Bell & Evans is the oldest branded chicken company in the U.S., with roots dating back to 1894. Its storied history as a chicken processor doesn’t mean its current operations are stuck in the past though. The brand’s new $360 million plant in Fredericksburg, Pennsylvania—which doubles as the company’s new headquarters—is the realization of a career-long dream for a state-of-the-art, “European Plus” harvesting and processing facility by Chairman and President, Scott Sechler Sr.
The new plant started construction in July 2020 and opened for business in early December 2021. It replaces Bell & Evans’ previous harvesting facility and now operates nearby the company’s organic-certified further processing and packaging plant, and their organic-certified, animal-welfare-focused chicken hatchery. The new facility harvests approximately 300,000 chickens daily.
“I always dreamt of building a new chicken plant from the ground up to incorporate the ideas I accumulated over my 50-plus years in the industry,” Sechler says. “One of the biggest improvements we wanted to make was around live receiving with stress reduction for animal welfare, and we accomplished that with the new facility.”
Animal welfare is just one of the elements where the Fredericksburg facility excels, along with a thoughtful focus on every detail when it comes to food safety, automation, sustainability, energy savings, staff satisfaction and much more, which is why we’re giving Bell & Evans our 2022 Plant of the Year award.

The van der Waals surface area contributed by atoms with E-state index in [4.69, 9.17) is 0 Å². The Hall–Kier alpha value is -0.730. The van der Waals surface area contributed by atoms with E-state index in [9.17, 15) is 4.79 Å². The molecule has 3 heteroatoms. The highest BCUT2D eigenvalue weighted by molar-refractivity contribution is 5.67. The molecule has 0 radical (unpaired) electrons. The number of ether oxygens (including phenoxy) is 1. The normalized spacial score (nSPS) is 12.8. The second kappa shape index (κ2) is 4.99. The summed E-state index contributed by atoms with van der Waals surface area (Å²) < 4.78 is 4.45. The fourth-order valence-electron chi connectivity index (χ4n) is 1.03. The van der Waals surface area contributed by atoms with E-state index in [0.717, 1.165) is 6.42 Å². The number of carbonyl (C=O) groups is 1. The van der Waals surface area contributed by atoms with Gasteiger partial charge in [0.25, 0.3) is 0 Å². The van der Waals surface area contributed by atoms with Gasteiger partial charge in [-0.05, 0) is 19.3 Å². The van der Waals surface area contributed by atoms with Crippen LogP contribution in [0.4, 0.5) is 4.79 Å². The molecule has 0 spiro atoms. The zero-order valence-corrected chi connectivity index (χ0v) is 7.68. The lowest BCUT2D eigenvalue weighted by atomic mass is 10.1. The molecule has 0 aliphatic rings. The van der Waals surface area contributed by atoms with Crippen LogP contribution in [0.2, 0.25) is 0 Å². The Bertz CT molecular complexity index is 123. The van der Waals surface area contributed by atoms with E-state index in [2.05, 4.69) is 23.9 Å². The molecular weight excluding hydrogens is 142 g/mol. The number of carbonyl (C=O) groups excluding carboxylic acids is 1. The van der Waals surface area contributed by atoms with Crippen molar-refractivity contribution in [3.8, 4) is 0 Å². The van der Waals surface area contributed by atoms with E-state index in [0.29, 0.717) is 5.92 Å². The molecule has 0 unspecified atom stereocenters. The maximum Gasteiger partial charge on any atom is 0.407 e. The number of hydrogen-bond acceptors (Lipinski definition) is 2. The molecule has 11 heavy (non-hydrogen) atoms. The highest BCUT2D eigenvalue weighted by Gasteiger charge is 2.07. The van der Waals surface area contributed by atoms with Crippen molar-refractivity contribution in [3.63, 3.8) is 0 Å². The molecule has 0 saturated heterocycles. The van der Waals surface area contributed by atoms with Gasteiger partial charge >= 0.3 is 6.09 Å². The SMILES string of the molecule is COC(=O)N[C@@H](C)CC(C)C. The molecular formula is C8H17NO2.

Foundation for the future
“We’re a very innovative business, and retrofitting our existing plant to meet our needs was no longer enough,” Sechler explains. “We wanted to build a new, chlorine-free, organic-certified, state-of-the-world facility that matches the rest of our model.”
The 411,500-sq.-ft. plant is a greenfield project, which allowed the brand to incorporate several important details into the design of the building related to hygiene and sanitation—vitally important for a poultry processing facility.
One of the most innovative ideas was to weld all equipment infrastructure to stainless-steel plates embedded directly into the precast concrete walls of the building, eliminating exposed nuts and bolts that can collect moisture and bacteria and are often located in hard-to-reach areas for cleaning.
Other notable hygienic design ideas include acid-brick flooring in the production areas, which is more expensive than other surfaces but also more durable. That flooring is also sloped with strategically placed drains to accelerate drying after washdowns. The company also incorporated stainless-steel surfaces and UV lighting in the air make up units to prevent bacterial growth and kill airborne viruses.
Another design addition not seen at many meat-processing facilities is a second-floor mezzanine where managers, executives and visitors can watch production from above behind large glass windows, which not only provides transparency of the operation, but keeps outside contaminants away from processing areas, and eliminates the need for people to change clothes or scrub out like they would before visiting the production floor in person.